Tarragon Potato Salad with Smoked Salmon and Lemon Vinaigrette (c)2012

I’m having a Nordic moment in the kitchen, inspired by the Scandinavian sensibility for fresh, brightly-flavored, seasonal ingredients- prepared simply. The food is light but nourishing, intended to stimulate the senses and energize the body. During springtime, I can’t wait to be outside, riding my bike with the husband, feeling a cool breeze on my skin. Walking little Minnie, our dachshund, is a pleasure, as she bounds through the green grass, ears flopping up and down. Summer will arrive soon, with oppressive heat and blazing sun, draining my body of the energy to cook and depleting my appetite. For now, I revel in spring- the pleasantly sunny days alternating with dramatic thunderstorms, the thrill of tender lettuces and just-harvested asparagus spears- tending to my happy little herb garden and enjoying the subtlety of the season.


Spring Onion, Pea, and Chive Frittata with Goat Cheese

Spring Onion, Pea, and Chive Frittata with Goat Cheese (c)2012

Frittata, the rustic Italian omelet, is a dish I make again and again during springtime. It’s a simple, forgiving technique- much like a crustless quiche- open to endless variations. The method is to lightly sauté  filling ingredients in a high-sided skillet, then pour over beaten eggs (with cream or milk) and cook for a moment on the stovetop until almost set, transferring the skillet to the oven broiler for a minute or two until puffed and golden on top. A frittata is easygoing, just like a sunny spring day, and can be served warm or at room temperature. It’s even good reheated the next morning for breakfast, after the flavors have had a chance to mingle overnight in the fridge. This laid back dish travels well and loves to go on picnics or garden parties. Frittata is a celebration of the spring garden, and it’s fun to modify the basic recipe based on what is ready for harvest. This week I’m enjoying a recipe for Spring Onion, Pea, and Chive Frittata with Goat Cheese that’s an ode to the flavors of spring: fresh herbs, sweet succulent peas, and tangy goat cheese.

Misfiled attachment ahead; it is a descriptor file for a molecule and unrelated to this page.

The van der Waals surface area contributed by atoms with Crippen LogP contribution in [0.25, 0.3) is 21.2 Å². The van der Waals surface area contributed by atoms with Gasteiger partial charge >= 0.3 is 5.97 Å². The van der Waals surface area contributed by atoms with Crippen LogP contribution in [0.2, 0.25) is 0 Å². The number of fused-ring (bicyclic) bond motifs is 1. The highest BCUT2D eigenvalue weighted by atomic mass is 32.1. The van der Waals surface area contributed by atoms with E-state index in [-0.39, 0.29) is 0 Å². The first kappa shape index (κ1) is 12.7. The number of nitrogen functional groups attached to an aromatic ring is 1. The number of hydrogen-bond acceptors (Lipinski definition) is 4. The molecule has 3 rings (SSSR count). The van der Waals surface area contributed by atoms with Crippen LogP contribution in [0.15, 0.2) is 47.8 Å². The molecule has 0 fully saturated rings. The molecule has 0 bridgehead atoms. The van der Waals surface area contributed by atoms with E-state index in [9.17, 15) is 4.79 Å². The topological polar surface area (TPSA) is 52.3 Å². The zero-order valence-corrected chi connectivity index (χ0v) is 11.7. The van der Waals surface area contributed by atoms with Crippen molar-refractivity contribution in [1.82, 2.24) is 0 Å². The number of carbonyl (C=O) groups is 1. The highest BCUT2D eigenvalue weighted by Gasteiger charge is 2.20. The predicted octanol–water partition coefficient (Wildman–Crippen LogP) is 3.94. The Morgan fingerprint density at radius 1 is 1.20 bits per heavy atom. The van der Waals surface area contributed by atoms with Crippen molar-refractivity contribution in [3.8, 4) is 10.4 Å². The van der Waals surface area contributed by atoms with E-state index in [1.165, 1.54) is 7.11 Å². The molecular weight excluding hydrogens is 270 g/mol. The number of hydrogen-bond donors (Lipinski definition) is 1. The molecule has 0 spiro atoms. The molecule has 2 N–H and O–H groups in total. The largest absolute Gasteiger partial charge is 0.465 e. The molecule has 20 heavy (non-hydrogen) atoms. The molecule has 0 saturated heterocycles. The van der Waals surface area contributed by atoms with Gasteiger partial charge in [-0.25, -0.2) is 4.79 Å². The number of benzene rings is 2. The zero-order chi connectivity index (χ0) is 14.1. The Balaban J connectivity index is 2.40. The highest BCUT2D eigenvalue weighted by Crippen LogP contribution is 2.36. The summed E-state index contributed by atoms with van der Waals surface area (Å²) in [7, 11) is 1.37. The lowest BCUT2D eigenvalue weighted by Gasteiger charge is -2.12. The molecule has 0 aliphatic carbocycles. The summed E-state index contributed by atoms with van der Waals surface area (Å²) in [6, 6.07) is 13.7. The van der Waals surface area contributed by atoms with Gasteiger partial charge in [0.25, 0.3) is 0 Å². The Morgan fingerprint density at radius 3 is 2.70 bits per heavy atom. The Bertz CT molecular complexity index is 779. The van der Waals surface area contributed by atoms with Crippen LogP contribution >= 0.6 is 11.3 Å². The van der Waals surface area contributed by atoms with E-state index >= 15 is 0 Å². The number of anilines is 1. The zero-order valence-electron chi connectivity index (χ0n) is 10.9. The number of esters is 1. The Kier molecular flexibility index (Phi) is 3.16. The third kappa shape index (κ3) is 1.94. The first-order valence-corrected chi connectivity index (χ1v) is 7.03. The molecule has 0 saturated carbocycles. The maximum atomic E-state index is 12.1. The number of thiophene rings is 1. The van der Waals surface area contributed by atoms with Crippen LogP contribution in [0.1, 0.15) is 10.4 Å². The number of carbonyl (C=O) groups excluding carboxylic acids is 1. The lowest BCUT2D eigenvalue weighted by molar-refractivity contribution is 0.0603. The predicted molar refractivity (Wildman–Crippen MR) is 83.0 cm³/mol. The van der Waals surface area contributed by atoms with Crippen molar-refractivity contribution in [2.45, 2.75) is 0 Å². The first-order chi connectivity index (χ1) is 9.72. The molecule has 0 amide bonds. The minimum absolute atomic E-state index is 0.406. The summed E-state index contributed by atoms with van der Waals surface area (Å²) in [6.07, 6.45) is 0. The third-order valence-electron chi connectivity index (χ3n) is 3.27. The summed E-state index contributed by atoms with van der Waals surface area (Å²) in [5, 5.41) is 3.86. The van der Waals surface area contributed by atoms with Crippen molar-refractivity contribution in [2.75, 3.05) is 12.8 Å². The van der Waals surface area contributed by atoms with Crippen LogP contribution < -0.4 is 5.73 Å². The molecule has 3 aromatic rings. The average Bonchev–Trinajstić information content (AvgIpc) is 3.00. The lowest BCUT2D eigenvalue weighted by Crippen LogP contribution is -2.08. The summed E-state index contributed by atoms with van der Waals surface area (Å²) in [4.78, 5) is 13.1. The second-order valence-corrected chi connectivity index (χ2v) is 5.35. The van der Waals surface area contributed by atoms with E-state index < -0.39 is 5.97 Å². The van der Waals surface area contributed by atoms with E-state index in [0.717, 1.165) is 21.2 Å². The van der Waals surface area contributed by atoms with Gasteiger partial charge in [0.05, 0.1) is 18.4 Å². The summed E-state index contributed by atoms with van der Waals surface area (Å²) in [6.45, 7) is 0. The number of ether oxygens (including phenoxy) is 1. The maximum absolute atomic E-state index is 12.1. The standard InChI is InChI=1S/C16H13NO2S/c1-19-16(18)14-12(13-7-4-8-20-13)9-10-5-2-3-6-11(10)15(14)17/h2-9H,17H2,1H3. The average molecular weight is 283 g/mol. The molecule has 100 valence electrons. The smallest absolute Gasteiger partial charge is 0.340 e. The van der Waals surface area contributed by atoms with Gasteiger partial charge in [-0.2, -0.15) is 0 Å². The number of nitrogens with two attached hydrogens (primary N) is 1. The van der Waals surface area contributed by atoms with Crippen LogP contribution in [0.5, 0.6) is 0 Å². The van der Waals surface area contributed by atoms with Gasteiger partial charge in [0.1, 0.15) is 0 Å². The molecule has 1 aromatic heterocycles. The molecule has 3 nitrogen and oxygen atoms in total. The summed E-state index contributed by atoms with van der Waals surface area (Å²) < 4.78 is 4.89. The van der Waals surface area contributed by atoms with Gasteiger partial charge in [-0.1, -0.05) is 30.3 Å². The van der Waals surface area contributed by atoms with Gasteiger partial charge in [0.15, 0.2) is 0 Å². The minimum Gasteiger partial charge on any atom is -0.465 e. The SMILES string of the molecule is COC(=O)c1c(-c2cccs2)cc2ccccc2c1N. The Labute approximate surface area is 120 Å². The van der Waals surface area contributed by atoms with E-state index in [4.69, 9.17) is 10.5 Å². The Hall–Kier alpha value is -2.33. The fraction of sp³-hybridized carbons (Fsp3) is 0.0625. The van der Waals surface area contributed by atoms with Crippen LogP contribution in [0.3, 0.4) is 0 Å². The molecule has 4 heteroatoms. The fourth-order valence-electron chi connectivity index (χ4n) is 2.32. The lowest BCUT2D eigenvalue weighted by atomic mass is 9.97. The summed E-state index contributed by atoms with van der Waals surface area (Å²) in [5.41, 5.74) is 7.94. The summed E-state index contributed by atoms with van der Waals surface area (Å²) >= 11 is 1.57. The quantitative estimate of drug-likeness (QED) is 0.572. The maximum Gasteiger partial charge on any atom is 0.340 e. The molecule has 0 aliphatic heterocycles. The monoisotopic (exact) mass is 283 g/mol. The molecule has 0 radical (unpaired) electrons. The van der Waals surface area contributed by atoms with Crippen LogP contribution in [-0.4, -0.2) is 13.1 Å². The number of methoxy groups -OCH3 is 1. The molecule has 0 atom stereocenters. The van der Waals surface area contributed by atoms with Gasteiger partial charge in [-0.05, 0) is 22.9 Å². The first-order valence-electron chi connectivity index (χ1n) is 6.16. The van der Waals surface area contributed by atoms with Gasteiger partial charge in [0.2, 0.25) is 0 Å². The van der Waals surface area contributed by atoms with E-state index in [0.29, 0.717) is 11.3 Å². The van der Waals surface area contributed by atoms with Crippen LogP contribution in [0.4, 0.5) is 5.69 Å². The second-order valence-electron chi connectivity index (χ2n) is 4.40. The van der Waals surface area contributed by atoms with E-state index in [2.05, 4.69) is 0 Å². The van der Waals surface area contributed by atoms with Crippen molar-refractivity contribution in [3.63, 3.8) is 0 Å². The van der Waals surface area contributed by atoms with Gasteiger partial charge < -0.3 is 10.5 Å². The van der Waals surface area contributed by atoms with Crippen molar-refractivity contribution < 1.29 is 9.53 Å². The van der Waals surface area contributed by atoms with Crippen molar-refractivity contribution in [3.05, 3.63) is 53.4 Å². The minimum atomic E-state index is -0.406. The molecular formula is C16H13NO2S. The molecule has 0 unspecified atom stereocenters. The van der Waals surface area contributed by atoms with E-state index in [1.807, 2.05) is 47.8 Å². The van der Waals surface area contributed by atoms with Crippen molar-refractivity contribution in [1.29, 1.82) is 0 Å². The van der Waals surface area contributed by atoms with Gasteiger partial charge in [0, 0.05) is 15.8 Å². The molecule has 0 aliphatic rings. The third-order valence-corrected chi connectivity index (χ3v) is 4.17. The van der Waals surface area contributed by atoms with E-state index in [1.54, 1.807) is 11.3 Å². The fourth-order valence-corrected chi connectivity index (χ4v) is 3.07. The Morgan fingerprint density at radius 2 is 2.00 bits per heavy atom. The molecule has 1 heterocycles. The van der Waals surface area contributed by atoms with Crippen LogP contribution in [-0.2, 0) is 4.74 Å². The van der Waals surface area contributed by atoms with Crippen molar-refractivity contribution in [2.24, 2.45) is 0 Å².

Cook in the Moment: Recipe for Mussels Cooked in Rosé

Recipe for Mussels Cooked in Rosé (c)2012

On September 30, 2008 I met Michelle Obama. Just before the November election, Mrs. Obama came to CU-Boulder with the purpose of rallying students to register to vote. It was an exciting time, before the recession had taken its toll on the American spirit. I could feel the importance of the moment, that Michelle Obama was going to be our next first lady, and this was a golden opportunity to get close to her- one that would probably not happen for me again. Being several years out of college, it was intimidating to walk onto campus at CU-Boulder, so I was relieved when one of my best girl friends wanted to go with me. The Colorado sun shone brightly on that warm September day, and we felt the audacity of hope warm us through as we stood in line at the football field, waiting for the gates to open.